The paper cartridge air filter on my Briggs and Stratton tractor mower,
is continually getting clogged up with oil. The filter is mounted upper
most on the engine. Has anyone any suggestions please, as to why oil
would be blown out of the intake?
On Wed, 09 Sep 2015 16:25:11 +0100, Harry Bloomfield wrote:
Wander over to the B&S website and download the manual for your
engine. At the very least you'll get an exploded parts diagram which
normall gives enough clues as to where a part is and what has to come
off to get at it.
Either the engine is very worn and or the crankcase is pressurised, if it
has a breather into the air filter, as most do. The crankcase generally
has an air inlet somewhere, and the connection to the air filter draws
fumes into the engine so they are burnt.
If the pressure in the crankcase is excessive - worn piston rings or valve
guides - a considerable amount of oil can be forced into the intake.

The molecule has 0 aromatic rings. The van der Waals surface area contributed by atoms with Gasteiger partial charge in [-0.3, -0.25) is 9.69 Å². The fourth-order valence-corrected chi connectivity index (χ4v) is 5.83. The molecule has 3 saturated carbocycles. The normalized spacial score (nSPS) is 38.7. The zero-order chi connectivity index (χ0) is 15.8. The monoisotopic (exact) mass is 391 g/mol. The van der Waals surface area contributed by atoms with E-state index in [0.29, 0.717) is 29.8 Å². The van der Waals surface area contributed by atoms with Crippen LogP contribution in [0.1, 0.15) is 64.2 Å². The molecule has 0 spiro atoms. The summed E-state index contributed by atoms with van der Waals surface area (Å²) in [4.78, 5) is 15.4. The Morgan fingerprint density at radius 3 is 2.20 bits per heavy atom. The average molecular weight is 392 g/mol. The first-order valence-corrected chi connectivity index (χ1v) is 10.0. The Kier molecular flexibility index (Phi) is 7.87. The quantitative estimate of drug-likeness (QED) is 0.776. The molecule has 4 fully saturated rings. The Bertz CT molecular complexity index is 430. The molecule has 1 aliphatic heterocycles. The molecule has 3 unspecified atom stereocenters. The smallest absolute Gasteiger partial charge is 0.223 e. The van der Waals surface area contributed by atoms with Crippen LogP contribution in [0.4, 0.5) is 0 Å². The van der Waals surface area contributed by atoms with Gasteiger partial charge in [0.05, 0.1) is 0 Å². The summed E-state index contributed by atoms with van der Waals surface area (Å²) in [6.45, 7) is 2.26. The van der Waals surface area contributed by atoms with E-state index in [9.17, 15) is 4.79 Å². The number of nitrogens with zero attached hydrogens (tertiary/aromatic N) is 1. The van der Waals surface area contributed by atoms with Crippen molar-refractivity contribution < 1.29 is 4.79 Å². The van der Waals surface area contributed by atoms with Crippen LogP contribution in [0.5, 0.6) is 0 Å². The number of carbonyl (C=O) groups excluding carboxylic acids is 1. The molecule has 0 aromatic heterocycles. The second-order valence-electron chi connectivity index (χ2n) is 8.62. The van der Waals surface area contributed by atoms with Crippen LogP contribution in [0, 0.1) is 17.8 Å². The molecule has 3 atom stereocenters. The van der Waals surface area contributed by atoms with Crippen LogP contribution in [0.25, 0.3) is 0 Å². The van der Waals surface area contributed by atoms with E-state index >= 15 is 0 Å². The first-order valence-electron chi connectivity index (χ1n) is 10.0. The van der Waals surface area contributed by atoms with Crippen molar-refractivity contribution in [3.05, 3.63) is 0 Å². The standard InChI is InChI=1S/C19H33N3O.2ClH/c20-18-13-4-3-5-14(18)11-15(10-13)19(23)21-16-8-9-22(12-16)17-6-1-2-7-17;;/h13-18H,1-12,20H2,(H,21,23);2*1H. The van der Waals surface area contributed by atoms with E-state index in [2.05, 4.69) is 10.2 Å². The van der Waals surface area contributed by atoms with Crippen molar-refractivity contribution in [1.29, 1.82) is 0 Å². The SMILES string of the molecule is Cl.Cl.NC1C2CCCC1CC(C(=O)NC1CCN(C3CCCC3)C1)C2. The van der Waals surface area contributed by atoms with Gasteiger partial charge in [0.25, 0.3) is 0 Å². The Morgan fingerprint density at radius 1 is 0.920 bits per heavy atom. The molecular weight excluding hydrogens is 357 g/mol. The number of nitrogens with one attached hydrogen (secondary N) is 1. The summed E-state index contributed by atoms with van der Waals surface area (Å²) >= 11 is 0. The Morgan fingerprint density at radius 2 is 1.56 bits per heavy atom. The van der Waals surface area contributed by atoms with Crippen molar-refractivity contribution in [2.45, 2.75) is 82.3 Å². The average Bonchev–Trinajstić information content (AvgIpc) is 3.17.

First thing to check is the crank breather system is clear.
*I don't feel old. I don't feel anything until noon. Then it's time for my nap.
Dave Plowman firstname.lastname@example.org London SW
On Wed, 09 Sep 2015 15:54:30 +0100, Harry Bloomfield wrote:
If it's anything like a car, there will be a pipe from the crankcase to
the air filter assembly.
It's worth having a look inside the pipe - there should be a flame
arrester (like a spiral wire jobbie). They often become clogged with
carbonised oil, and block the pipe leading to pressure backing up into
the crankcase and going goodness knows where.
My mistrust over people who call themselves "mechanics" derives in part
from the fact that over the years, no one seems to have any idea what
that part did, and just threw them in the bin. Probably along with all
the nuts and bolts they had left over after a service. You know - the
ones that weren't really needed.
On Thu, 10 Sep 2015 00:17:05 +0100, Dave Plowman (News) wrote:
That sounds similar to the advice given to the frequent flyer who was
worried about the 1 in 5 million odds of there being a bomb on the
flight. In this case, the fact that the odds of there being *two* bombs
on a flight were 25 billion to one against it was suggested "Bring your
own bomb!" :-)
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